Tuesday, May 3, 2016

Dennis Hastert, Child Molesters, Homophobia and Transphobia

Child sexual abuse is a scourge that this country tries to overlook, it's an epidemic that no one likes to talk about. Child sexual abuse became a central topic in the media and social media over the last two weeks. The nation reacted in shock when it was revealed that Dennis Hastert was a serial child molester. 

Recently former Speaker of the House was sentenced to 15 months in prison for a number of bribery charges stemming from his sexual abuse of teens when he was a wrestling coach 40 years ago.  In the aftermath of his sentencing there were a number of misconceptions about sexual abusers in general and him in particular.

A number of people, mostly on social media started referring to Hastert as a closeted gay child molester because he molested boys.  Aside from perpetuating a bigoted myth, this is wrong for a couple of reasons.  Closeted gay men and women may have illicit affairs in secret.  They may visit bath houses or adult book stores. They may carry on relationships with someone of the same sex for years.  They don't abuse children unless they are child sexual abusers.

Child sexual abusers can identify as gay, straight, bi, queer, trans or any combination in between. Sexual abuse of children, like rape is about power and control.  It's about sexual gratification but it is NOT about orientation. Child sexual abusers often abuse children of both biologic genders. In 22 years in hundreds and hundreds of cases, the split between people abusing one gender or both is about a 50/50 split.

The most important aspect of child sexual abusers is opportunity.  They most often groom and abuse children they know.  Statistics show that about three quarters of children who are sexually abused are abused by someone they know.  There are a few child sexual abusers who do abuse strangers but this is extremely rare. The few cases I've done with abusers assaulting kids they don't know have happened in situations like sleep overs.

This brings me to the topic of the hysteria by right wing demogogues about Trans people using the bathroom they identify with.  This is just unadulterated bigotry and hatred. It is patently false that men dress up as women to abuse girls or adult women in bathrooms. As I illustrated above, child sexual abusers don't need ruses and costumes.

Claiming that bathroom laws protect women and girls totally discounts the fact that sexual abusers can be women abusing girls or men abusing boys.  Making sure men don't dress as women to abuse 'little girls' is just code for bigotry.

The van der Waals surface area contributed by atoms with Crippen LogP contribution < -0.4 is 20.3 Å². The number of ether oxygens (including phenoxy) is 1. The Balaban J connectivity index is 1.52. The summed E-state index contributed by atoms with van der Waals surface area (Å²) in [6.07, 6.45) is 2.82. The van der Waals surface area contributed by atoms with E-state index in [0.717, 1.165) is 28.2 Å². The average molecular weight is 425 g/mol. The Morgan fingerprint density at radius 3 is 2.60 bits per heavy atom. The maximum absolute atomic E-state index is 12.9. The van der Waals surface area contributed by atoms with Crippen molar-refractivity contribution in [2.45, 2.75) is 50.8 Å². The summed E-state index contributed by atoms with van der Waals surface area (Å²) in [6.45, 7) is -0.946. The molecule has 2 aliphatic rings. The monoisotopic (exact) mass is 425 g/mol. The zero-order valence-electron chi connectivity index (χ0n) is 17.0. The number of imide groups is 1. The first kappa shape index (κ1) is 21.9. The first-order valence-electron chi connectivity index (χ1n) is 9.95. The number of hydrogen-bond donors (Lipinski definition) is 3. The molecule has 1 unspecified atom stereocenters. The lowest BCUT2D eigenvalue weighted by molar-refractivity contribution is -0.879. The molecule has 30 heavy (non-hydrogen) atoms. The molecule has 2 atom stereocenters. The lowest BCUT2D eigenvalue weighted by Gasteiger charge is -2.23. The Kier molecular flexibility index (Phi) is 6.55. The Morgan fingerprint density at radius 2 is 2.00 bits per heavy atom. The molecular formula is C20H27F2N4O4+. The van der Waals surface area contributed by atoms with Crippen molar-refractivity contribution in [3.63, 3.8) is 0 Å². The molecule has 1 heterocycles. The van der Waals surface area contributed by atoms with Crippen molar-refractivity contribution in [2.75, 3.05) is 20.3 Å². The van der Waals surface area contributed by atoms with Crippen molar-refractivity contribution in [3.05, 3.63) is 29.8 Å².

Dennis Hastert's crime brought the issue of child sexual abuse back to the public eye.  It's a horrific crime that leaves the victim scarred for a lifetime. It's crime that people don't like to talk about and when they do it's important that they use facts, not myth.

Gay men and Trans people are not child sexual abusers because they are gay or trans. That myth is bigotry, not fact. Child sexual abusers are child sexual abusers. Period.




Monday, November 30, 2015

R Kelly: Fame, Talent and Child Sexual Assault

Awards show season is upon us and Sunday night brought the Soul Train Awards to BET.  Generally speaking every awards show has some controversy, but last night's Soul Train Awards was closed out by R. Kelly, creating a firestorm across social media.

R Kelly was tried and found not guilty on child pornography charges in 2008.  He was first charged in 2001 after a homemade pornographic tape surfaced showing Mr. Kelly engaged in various sex acts with an (alleged) minor.  His defense team successfully argued that the age of the of the girl in the video could not be ascertained conclusively. 

Those are the recorded facts of the case.  For many people, who were quite vocal on social media last night, those facts are all that matter.  For many other people, a acquittal in criminal court does not equal innocence, and they argue that no amount of musical talent, celebrity, or money cleanses Mr. Kelly of the fact that he routinely sexually assaulted minor girls.

I have written extensively before about Woody AllenJerry SanduskyJosh Duggar and numerous other predators.  As a 21 year veteran child abuse investigator I've investigated teachers, priests, lawyers, doctors and police all who were serial predators.  They all have a lot in common with R Kelly.  

Serial predators like those I mention have some amount of wealth or influence or both. Their wealth gets them the best attorneys, hush money and most importantly gifts to help along in the grooming.  R Kelly clearly had an excellent legal team as evidenced by his acquittal.  He had wealth and fame to impress the impressionable children and to pay off their families if necessary. 

Chicago authors and activists Mikki Kendall and Jamie Nesbitt have written and tweeted extensively about R Kelly's predilections.  Not only was Kelly's limo seen around neighborhood schools, but his crew would routinely approach young black girls with invites to see Kelly.  These predatory behaviors didn't start in 2001. They go as far back as at least 1993. Nor did they stop in 2008 as several people can attest to.